Beam Me Up, Scotty

Beam Me Up, Scotty
What Are Little Girls Made Of?

Catie Osborn | 1 Sep 2009 12:00
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Even after I was far "too cool" to admit how much these birthday traditions meant to me, my dad would remind me of how deeply the show impacted our lives together. On my 16th birthday, he presented me with a leather-bound copy of The Complete Works of Sherlock Holmes. Written inside the cover was the inscription "Never create an adversary you cannot defeat," a fatherly nod to my all-time favorite episode of the show (and a silent acceptance of my preference for Picard over Kirk).


That copy of Sherlock Holmes moved with me to college. It was during my freshman year that I realized I had stopped relying on my parents for care and looked to them instead for guidance. And while my dad was hesitant to offer advice lest he guide me in the wrong direction, our secret understanding of Kirk and his adventures meant he usually knew what to say. Before I left, I told my dad that I was nervous about moving away for an entire year. He looked me straight in the eye and said "Boldly go, right?" That was all I needed. It was moments like these that made me realize what Star Trek had become. It wasn't just a show to us; it was a way for us to communicate with each other.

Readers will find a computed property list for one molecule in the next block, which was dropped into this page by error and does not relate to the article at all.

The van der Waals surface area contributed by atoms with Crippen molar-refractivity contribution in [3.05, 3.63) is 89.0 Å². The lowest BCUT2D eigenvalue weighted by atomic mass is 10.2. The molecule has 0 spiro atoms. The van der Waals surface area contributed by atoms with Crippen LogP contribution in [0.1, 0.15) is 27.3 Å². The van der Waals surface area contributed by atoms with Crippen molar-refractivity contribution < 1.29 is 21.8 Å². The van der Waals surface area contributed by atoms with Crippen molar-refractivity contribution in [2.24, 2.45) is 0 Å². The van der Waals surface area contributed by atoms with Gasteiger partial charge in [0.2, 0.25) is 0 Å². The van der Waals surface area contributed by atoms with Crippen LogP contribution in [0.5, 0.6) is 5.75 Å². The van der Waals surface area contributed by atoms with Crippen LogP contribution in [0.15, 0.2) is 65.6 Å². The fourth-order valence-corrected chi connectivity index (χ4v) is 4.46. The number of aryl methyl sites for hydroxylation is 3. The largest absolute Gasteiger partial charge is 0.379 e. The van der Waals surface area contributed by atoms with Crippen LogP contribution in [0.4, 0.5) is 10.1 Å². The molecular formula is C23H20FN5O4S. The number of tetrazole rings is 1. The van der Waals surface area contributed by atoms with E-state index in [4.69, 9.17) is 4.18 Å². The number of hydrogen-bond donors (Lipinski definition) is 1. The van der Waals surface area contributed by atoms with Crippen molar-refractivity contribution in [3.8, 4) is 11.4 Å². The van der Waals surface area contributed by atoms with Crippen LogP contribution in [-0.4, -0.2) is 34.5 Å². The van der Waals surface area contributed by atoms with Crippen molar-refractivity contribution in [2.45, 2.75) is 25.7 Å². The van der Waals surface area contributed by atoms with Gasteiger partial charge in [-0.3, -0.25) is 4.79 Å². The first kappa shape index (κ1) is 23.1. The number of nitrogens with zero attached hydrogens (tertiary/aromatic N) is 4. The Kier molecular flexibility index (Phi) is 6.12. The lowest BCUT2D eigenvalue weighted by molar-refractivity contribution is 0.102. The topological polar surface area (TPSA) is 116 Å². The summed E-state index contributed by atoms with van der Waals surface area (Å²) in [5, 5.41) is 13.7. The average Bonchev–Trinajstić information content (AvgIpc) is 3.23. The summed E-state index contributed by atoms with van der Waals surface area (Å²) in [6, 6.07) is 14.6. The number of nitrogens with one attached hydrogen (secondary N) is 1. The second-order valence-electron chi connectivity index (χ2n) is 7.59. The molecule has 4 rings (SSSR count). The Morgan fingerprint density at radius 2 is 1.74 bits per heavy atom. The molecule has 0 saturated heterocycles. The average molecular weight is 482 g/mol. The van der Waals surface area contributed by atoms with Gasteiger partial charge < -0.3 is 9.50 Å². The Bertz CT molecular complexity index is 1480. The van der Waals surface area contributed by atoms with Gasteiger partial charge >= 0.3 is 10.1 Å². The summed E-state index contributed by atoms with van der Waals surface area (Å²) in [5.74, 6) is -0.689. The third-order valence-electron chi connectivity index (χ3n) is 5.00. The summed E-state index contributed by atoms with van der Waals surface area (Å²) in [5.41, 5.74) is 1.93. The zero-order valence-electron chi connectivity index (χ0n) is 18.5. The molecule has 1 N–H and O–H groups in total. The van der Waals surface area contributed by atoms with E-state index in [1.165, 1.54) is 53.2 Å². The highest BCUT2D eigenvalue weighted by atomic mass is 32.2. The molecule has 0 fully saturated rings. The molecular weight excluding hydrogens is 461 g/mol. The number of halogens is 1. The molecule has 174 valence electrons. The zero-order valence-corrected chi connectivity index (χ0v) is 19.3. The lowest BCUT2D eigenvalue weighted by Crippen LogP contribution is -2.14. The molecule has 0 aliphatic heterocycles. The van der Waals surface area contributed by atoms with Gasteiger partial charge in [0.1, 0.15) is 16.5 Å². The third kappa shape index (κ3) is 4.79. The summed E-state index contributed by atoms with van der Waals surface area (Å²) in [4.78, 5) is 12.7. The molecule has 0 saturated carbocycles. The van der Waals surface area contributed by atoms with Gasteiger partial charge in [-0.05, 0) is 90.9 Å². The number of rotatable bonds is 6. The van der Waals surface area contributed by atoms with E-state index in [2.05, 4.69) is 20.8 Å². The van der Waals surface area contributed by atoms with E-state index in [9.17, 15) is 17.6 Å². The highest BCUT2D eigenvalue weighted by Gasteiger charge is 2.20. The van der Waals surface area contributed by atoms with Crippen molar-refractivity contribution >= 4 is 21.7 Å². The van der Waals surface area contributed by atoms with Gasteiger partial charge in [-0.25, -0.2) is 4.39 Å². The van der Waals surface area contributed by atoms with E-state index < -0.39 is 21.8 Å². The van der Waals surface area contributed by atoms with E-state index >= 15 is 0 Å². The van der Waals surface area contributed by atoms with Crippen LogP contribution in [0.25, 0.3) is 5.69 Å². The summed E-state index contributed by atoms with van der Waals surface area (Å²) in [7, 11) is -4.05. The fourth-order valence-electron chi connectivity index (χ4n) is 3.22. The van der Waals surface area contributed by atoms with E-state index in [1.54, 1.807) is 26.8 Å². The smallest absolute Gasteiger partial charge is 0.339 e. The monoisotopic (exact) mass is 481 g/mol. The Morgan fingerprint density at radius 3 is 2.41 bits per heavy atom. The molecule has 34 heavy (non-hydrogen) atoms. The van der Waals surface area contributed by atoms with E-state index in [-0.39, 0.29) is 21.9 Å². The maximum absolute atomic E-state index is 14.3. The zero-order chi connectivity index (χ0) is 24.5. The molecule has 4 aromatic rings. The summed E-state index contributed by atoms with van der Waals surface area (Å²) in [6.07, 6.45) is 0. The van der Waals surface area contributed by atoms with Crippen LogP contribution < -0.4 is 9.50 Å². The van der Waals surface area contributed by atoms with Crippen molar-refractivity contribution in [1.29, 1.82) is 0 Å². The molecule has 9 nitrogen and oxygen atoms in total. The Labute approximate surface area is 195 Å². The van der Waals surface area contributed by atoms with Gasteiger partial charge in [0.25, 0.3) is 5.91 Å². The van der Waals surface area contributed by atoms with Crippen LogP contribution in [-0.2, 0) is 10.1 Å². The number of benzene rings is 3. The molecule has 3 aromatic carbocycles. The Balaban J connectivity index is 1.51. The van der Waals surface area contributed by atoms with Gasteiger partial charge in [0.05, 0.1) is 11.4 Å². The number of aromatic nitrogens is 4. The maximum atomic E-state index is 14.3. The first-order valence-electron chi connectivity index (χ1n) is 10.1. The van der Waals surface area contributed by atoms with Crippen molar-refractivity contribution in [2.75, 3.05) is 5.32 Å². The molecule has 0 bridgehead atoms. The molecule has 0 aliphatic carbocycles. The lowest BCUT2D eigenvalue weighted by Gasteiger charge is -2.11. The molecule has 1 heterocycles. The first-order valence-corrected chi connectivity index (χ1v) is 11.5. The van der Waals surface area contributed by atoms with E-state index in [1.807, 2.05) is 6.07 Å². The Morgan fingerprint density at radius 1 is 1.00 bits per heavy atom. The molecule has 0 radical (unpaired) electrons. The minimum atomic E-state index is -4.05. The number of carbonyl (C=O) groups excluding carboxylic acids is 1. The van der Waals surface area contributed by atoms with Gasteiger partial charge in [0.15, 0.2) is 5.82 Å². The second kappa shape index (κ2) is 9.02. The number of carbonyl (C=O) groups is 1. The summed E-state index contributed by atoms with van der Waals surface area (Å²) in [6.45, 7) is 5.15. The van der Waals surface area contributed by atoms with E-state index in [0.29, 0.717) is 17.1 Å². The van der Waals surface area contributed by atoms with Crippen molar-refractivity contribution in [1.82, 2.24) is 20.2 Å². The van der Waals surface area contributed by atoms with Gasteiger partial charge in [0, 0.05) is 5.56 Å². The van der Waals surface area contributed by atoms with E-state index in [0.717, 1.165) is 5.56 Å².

In May, after much anticipation, I sat in the theater amid hundreds of eager fans and watched as the new Star Trek film began. It was a bittersweet experience, because my father was not there to see it with me. But I know he would have been proud of his daughter, sitting there among the most jaded and experienced of Trekkies, holding her own in an argument about the captains of the Enterprise. (The choice phrases I threw out in Klingon were, admittedly, more of a novelty act, but the looks on the guys' faces were priceless.)

My dad taught me that Star Trek is bigger than just a "silly space show" or a bunch of trivia to memorize and spit out. It's about the connections we make and the sense of common ground fans all over the world share. It can unite people from diverse backgrounds to celebrate a universe of adventure, daring and infinite possibility. It can also, as I have discovered, bring a father and daughter closer together and create memories she will cherish forever.

Catie Osborn is a theater major, resident slam poet and blue-haired mascot of St. Ambrose University in Davenport, Iowa. She would very much like you to check out her website at Email her at

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